A chimera or chimaera is a single organism (usually an animal) that is composed of two or more different populations of genetically distinct cells that originated from different zygotes involved in sexual reproduction. If the different cells have emerged from the same zygote, the organism is called a mosaic. Chimeras are formed from four parent cells (two fertilized eggs or early embryos fused together). Each population of cells keeps its own character and the resulting organism is a mixture of tissues. Chimeras are typically seen in animals; there are some reports on human chimerism. Plant chimeras are discussed separately.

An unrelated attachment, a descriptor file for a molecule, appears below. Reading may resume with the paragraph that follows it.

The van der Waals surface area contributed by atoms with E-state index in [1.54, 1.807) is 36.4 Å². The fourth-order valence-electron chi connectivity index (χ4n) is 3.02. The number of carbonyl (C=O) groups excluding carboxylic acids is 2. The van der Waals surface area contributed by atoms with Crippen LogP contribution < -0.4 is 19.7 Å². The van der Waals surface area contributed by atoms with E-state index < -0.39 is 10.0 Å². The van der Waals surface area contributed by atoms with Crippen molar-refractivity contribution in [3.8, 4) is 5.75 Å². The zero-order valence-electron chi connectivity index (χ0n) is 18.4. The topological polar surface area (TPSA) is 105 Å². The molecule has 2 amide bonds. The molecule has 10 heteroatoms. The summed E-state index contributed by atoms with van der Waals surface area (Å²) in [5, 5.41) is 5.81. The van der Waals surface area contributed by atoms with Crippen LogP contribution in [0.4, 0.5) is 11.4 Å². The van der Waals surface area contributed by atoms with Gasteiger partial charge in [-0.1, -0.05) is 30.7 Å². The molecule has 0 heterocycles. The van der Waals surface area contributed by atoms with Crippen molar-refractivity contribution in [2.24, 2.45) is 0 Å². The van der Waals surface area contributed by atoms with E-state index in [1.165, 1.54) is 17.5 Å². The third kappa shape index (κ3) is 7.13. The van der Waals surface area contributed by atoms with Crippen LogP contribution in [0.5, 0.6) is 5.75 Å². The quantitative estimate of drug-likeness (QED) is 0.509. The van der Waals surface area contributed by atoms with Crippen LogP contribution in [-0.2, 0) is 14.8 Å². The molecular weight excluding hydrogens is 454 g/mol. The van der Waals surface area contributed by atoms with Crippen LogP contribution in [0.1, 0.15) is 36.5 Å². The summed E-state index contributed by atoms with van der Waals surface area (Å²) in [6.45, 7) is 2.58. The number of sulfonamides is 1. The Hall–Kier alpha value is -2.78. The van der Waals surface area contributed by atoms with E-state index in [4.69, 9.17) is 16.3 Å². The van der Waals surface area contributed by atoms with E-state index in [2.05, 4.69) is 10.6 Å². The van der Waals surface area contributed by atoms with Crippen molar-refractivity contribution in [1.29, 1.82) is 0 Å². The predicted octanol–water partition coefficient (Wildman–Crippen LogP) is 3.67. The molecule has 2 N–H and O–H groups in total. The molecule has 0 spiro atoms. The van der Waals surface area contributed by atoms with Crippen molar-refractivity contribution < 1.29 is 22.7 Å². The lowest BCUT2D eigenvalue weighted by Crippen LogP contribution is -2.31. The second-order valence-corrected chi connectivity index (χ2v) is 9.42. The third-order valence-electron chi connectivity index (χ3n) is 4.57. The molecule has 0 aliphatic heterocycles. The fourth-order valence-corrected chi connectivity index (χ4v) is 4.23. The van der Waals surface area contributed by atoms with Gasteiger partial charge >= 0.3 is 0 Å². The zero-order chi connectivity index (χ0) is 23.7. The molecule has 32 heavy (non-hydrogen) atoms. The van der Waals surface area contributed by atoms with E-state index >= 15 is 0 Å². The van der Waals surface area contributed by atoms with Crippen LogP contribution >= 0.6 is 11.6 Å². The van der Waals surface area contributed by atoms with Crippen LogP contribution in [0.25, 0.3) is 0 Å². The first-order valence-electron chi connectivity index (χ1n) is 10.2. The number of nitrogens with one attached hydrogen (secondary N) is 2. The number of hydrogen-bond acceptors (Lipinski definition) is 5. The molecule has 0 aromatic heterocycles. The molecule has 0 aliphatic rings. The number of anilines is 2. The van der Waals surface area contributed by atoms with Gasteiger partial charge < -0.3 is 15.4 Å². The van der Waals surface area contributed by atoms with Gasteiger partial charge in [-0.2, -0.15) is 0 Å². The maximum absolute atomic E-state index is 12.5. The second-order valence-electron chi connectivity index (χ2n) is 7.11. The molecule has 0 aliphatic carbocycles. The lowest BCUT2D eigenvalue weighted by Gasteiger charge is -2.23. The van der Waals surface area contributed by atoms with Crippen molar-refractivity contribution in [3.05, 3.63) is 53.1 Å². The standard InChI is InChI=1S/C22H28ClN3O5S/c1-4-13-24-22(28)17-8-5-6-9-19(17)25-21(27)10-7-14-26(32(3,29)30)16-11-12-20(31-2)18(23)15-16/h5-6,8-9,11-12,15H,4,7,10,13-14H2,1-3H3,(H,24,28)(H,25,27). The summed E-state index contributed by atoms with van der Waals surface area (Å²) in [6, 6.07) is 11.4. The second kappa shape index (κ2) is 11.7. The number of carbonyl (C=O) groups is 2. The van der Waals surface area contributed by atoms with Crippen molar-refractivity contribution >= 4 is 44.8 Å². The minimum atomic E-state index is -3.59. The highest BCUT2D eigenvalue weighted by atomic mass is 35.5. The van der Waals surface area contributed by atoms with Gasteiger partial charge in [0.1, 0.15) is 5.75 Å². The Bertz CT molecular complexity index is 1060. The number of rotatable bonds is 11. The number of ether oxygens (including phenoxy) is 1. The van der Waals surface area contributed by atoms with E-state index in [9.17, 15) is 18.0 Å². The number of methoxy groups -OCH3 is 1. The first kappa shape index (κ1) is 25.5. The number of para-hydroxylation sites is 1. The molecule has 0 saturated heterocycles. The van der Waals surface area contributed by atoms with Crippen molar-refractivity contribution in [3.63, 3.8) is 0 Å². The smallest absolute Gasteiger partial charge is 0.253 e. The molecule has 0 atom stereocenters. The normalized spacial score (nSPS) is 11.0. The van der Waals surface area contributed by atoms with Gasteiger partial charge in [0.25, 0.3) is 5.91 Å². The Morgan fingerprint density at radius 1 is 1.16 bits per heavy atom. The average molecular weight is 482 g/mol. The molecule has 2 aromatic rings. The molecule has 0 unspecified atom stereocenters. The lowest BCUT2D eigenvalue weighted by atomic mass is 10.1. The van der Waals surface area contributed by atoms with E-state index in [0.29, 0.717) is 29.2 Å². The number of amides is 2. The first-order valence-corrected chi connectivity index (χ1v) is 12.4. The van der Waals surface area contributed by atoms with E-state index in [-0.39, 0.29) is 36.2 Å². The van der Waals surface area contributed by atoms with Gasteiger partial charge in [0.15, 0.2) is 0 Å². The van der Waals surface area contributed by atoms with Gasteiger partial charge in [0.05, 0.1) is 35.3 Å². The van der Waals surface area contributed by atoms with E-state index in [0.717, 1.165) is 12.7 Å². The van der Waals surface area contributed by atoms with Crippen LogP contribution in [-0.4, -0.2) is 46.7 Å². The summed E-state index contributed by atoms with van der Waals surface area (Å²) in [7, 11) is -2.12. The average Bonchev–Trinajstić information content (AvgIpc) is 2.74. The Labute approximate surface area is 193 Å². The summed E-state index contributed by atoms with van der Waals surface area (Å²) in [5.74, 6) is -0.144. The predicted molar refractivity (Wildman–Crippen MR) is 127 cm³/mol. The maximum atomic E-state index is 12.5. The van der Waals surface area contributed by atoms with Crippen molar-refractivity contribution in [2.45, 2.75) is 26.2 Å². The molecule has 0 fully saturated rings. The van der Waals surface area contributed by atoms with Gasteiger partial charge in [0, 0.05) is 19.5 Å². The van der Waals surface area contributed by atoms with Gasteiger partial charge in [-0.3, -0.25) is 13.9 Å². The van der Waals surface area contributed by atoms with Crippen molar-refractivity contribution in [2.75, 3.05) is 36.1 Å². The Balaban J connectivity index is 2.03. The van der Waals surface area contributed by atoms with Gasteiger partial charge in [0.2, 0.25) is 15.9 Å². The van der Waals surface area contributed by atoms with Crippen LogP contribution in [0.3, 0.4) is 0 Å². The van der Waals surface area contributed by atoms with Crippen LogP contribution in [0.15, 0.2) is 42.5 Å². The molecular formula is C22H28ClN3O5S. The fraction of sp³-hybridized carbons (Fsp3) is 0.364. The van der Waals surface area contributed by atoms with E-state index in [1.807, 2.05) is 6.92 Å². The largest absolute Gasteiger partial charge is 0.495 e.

This condition is either inherited, or it is acquired through the infusion of allogeneic hematopoietic cells during transplantation or transfusion. In nonidentical twins, chimerism occurs by means of blood-vessel anastomoses. The likelihood of offspring being a chimera is increased if it is created via in vitro fertilization. Chimeras can often breed, but the fertility and type of offspring depends on which cell line gave rise to the ovaries or testes; varying degrees of intersexuality may result if one set of cells is genetically female and another genetically male.
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